Gates Notes Growth of Partnership With Indonesia
By John D. Banusiewicz
American Forces Press Service
JAKARTA, Indonesia, July 22, 2010 In a commentary appearing in today’s edition of the Indonesian newspaper Kompas, Defense Secretary Robert M. Gates noted the growth of the U.S. relationship with Indonesia, as well as Indonesia’s emergent role as a regional and global leader.
Gates met here today with Indonesian government leaders to discuss enhancement of the military relationship between the two countries.
“During my last visit to Indonesia two years ago, I remarked on this country’s transition from decades of military-dominated rule and its emergence as ‘one of the world’s newest and most vital democracies,’” Gates wrote. “On the eve of my second visit as United States secretary of defense, I have had the opportunity to reflect on how much the U.S.-Indonesia relationship has deepened since then, and how much more we can do together on behalf of security and prosperity for both our countries, the region and beyond.”
The secretary wrote that the countries’ bilateral relationship has matured from focusing on U.S. support for Indonesia’s democratic transition to furthering a strategic partnership and addressing common challenges -- for example, cooperation on issues ranging from terrorism and piracy to environmental degradation and disaster response.
The U.S.-Indonesia Comprehensive Partnership that President Barack Obama discussed with Indonesian President Susilo Bambang Yudhoyono at the G-20 Summit in Toronto last month and the recently signed U.S.-Indonesia Defense Framework Arrangement are important elements in that cooperation, Gates noted, adding that he would reiterate Obama’s commitment to broaden, deepen and elevate bilateral relations, with a focus on defense ties, during his visit to the Indonesian capital.
“Our two nations have a long history of military cooperation, born of our common values and the common threats we face,” the secretary wrote. “Many observers underestimated the potential of our bilateral relationship because of the challenges Indonesia faced during the 1990s. Indonesia proved these observers wrong and now seeks to use its experience as a model for other countries. Further, Indonesia’s transition to democracy and commitment to military reforms have enabled the United States to resume and deepen our defense cooperation.”
The Indonesian government has enhanced its capabilities to monitor and protect the Strait of Malacca, one of the world’s most important shipping lanes, and other critical waterways, Gates wrote, adding that the United States has targeted much of its assistance for the development of a maritime surveillance system to combat terrorism, piracy and other threats.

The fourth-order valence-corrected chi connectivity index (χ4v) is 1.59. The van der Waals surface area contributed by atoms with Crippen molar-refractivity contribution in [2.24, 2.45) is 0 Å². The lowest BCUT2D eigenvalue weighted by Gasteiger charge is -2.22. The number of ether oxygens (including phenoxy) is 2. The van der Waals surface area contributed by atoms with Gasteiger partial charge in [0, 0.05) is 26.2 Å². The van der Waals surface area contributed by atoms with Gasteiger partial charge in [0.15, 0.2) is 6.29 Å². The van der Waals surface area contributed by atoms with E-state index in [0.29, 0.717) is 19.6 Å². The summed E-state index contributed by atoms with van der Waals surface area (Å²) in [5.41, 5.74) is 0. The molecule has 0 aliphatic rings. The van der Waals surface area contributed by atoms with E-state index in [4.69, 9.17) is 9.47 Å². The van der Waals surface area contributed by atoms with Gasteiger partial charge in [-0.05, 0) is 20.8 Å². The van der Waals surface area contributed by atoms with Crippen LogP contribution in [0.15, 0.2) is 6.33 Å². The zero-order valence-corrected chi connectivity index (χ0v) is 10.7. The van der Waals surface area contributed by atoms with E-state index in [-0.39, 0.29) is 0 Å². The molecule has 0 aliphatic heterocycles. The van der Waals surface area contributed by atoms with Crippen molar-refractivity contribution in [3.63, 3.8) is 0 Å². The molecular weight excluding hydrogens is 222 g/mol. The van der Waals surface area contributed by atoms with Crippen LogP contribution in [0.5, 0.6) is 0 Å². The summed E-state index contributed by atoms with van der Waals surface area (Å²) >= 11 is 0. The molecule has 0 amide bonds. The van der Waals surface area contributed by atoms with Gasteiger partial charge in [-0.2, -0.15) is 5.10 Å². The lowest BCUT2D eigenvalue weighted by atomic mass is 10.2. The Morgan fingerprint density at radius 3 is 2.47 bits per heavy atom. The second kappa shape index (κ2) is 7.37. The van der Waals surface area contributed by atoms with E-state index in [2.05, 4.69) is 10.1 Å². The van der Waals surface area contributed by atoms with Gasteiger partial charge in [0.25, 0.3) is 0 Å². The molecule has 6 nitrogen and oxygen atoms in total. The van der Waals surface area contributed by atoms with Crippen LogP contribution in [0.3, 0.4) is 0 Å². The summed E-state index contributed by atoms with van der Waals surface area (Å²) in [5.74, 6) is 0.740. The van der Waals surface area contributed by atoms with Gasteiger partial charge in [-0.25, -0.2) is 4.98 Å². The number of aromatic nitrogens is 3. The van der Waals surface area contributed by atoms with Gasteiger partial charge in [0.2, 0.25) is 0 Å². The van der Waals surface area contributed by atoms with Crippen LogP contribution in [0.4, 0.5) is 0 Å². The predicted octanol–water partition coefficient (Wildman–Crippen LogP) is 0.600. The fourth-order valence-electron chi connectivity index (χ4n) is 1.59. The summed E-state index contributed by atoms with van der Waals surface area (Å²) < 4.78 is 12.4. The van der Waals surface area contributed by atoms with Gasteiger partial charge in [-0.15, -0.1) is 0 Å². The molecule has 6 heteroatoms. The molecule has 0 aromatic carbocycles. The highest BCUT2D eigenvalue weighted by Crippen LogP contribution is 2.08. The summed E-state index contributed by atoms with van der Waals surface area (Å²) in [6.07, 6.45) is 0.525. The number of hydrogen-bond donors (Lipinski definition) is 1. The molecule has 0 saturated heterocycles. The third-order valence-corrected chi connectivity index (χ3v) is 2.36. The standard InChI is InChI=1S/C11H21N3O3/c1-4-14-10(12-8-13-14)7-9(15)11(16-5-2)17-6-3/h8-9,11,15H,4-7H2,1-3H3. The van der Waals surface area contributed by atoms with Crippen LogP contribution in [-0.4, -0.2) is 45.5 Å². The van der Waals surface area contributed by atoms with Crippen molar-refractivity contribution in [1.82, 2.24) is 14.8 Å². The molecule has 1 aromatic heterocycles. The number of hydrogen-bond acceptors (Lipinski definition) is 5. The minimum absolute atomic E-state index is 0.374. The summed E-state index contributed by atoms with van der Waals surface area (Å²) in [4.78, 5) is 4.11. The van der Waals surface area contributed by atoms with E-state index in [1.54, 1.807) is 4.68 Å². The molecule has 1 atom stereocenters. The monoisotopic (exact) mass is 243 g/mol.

In addition, the secretary wrote, Indonesia has vast humanitarian assistance and disaster relief experience, and the United States is committed to assisting with improving the Indonesian armed forces’ mobility and airlift capabilities in this area.
“I believe Indonesia can be an international leader when it comes to disaster relief,” Gates wrote, “as Indonesia’s successful deployment in response to Haiti’s earthquake demonstrates.”
Indonesia is the 18th-largest contributor to the United Nations peacekeeping mission, with a sizable contingent in Lebanon, the secretary wrote, and the United States and Indonesia are working together in development of a new peacekeeping training center for the Indonesian military. “Further,” he added, “the government of Indonesia has led by example through its counterterrorism success, which combines expert police with experienced prosecutors.”
Finally, and perhaps most importantly, Gates wrote, the United States and Indonesia share a commitment to investing in building the next generation of military and defense professionals.
“To this end, we have collaborated with the new Indonesian Defense University, which is educating Indonesia’s civilian and defense leaders,” the secretary wrote. “I believe that education and training will enhance the substantial progress the [Indonesian military] has already made in military professionalization and respect for human rights. In my view, establishing relationships at all levels is the key to further building mutual trust and understanding between our two defense departments.”
Gates closed his commentary with an expression of optimism for the future of the U.S.-Indonesian relationship.
“I believe under the auspices of the U.S.-Indonesia Comprehensive Partnership and the Defense Framework Arrangement,” he wrote, “the next generation of our two nations’ military leaders will appreciate the importance of this relationship and will be adequately prepared to address together the complex security challenges of tomorrow.”